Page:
Surveyors are a good example. It has been 20 years and 4-5 surveys since I had one that even came close to being acceptable. For example: rather than have the usual vinyl covered stainless steel lifelines, I have non-covered stainless steel lifelines of a diameter equal, actually exceeding, the diameter of the replaced vinyl equaling more than twice the “meat” of the old. These are far stronger, easier to inspect and increases the safety margin by a good margin. No survey has acknowledged this and my last survey merely said that all lifelines must be replaced every 5 years. And that is just one example of adherence to a boilerplate non-thinking attitude that is rife in the industry including, but not limited to, brokers, boat-builders, and repair facilities.
To address your actual question: there is no functional reason that well maintained, regularly inspected wire rigging needs to be replaced every 10 years (rod rigging even longer, up to 100,000 miles). I would actually contend, that I would prefer 10 yo wire rigging that has seen a battle or two to brand new rigging until tested a bit. (That said, any rigging that has sailed through a hurricane should probably be retired to pasture and rest as having done its job.)
The other culpable party are all the owners who neglect to care for their boats: who never do inspections, whose mast is up for years at a time, whose rigging screws have not been cleaned and lubed since purchase. These skippers, to my mind, are the real problem and the 10 year limit reflects their lack of seamanship and maintenance.
My quick thoughts, Dick Stevenson, s/v Alchemy

dcaukill
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I lost a rig over the side in the English Channel about 20 years ago. Not my boat, it was a Sigma 33, but a shroud terminal on the deck failed and the rest is now but an interesting dinner party anecdote.

My present yacht  was built 2010, I now plan an Atlantic Crossing Autumn 20. So this Q is front of mind. 

Safety is paramount in my mind.  Jettisoning a coach roof stepped rig off a 33 foot  boat is one thing, but a 30m high keel stepped rig off a 60ft boat is something else entirely.  So what am I to do.?  (I do have the where-with-all to cut it loose if abs. necess).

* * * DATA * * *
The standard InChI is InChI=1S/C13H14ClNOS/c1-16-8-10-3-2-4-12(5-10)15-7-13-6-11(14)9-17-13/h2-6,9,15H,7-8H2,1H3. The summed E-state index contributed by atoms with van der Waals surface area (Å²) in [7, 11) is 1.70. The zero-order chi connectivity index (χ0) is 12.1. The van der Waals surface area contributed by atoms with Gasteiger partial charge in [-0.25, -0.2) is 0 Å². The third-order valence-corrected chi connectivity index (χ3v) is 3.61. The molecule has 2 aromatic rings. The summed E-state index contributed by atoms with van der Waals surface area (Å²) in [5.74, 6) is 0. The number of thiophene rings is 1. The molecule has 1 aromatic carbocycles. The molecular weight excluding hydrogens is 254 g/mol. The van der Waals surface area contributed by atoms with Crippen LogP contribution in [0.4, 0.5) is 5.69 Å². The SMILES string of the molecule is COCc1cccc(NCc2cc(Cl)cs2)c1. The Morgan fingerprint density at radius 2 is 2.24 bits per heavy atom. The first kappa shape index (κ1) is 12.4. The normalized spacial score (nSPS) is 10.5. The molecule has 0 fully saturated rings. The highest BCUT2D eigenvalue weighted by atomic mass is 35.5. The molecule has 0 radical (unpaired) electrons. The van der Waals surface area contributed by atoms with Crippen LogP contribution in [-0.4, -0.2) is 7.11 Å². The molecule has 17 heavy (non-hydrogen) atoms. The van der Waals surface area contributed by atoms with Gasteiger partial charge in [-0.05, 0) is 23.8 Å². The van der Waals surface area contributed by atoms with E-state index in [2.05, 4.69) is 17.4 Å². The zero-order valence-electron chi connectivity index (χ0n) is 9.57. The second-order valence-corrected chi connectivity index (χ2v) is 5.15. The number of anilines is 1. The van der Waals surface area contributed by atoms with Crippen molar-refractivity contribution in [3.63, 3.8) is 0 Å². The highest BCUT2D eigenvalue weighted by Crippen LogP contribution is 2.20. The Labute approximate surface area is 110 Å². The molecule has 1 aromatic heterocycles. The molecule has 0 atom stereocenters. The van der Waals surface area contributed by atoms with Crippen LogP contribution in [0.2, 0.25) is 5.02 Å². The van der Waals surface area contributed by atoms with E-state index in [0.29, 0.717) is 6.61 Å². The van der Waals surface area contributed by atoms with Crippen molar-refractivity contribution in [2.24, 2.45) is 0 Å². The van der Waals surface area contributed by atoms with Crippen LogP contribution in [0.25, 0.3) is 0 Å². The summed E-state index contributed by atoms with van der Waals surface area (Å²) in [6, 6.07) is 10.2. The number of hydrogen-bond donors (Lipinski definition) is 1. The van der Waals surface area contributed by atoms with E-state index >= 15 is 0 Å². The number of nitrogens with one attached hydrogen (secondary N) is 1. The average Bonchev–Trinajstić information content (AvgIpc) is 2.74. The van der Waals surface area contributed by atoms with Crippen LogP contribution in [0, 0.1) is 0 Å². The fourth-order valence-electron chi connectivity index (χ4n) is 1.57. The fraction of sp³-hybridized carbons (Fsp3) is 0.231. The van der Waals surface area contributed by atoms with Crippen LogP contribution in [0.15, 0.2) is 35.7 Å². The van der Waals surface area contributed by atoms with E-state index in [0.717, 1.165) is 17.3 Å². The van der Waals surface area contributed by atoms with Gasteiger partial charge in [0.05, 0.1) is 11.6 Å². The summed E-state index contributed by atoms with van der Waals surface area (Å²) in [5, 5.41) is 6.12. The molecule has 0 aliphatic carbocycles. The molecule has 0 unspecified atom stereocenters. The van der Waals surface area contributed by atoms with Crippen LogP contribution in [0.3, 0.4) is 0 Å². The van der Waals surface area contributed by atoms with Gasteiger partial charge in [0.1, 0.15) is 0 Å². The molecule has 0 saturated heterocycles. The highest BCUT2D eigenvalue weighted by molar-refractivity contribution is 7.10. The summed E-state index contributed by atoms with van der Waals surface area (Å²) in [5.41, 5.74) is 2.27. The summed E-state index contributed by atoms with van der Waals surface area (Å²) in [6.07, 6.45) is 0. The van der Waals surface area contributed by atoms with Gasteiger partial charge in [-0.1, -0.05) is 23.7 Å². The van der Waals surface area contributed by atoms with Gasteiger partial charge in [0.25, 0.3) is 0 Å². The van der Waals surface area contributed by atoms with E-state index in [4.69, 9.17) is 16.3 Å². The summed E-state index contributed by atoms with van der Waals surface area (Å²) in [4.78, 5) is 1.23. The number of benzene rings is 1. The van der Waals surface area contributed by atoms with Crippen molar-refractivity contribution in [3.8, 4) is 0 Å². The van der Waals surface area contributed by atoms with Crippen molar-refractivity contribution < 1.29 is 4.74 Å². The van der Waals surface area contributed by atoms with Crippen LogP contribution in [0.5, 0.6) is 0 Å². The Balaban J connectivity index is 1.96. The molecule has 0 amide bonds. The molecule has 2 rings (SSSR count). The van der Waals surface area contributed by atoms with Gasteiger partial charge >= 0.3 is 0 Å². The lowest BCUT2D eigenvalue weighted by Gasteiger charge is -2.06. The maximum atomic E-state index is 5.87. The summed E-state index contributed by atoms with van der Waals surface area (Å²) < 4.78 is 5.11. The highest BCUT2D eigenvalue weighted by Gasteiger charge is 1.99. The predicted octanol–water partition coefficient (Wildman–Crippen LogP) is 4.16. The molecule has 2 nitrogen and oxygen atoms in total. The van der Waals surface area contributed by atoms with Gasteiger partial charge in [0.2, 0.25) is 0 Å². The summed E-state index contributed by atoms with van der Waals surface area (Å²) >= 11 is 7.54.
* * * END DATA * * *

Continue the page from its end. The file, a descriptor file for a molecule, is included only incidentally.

I am not qualified to make the assessment my self. NDT techniques work for rod but not for wire.  No rigger will tell me it is safe -  just that they haven't found any cause for alarm, My insurers tell me that it is time to change the rig  (in fact they have said so since i returned from the circumnavigation). 

So bite the £30+k bullet or sail uninsured? 

It's not just my insurers who are taking the risk - it's me and my crew.  Sounds like £30k to me
barry.kennedy
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10 years; well, maybe maybe not.  

Environmental factors play a huge part in how quickly the SS will corroid

Tropical and subtropical environments will cause corrosion at an exponential rate compared to that of let's say a rig in Norway or southern Chile. Not to get super techy chemical composition of the wire changes as the corrosion advances, creating weakness.  

Even though you inspect a rig frequently it's the stuff that is hiding that typically fails and causes catastrophic damage.

From an insures point of view not knowing rig history, 10 years cover either side of the extreme spectrum.

You can change your rig yourself in a day or so, ordering the wire and using mechanical terminals like sta-locks or Norseman's for a fraction of having a rigger do it.


Dick
Dick
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barry.kennedy - 9/1/2019
10 years; well, maybe maybe not.  

Environmental factors play a huge part in how quickly the SS will corroid

Tropical and subtropical environments will cause corrosion at an exponential rate compared to that of let's say a rig in Norway or southern Chile. Not to get super techy chemical composition of the wire changes as the corrosion advances, creating weakness.  

Even though you inspect a rig frequently it's the stuff that is hiding that typically fails and causes catastrophic damage.

From an insures point of view not knowing rig history, 10 years cover either side of the extreme spectrum.

You can change your rig yourself in a day or so, ordering the wire and using mechanical terminals like sta-locks or Norseman's for a fraction of having a rigger do it.


Hi DCaukill,
Agree on changing the rig: a circumnavigation on the present rig and you have gotten your money’s worth. But a new rig does not have to cost 30k.
Barry is correct to point out that rigging history makes a difference, and he is also correct to point out that one can build the rig oneself and finish the project with left-over money in your pocket (or much less taken out of your pocket) and a new and valuable skill in your repertoire. A way to address the learning curve of building your own rigging is to have an experienced rigger work with you at the beginning or throughout. He may be more interested if he is the one supplying the wire and terminals.
Insurance is a far more personal question.
My best, Dick Stevenson, s/v Alchemy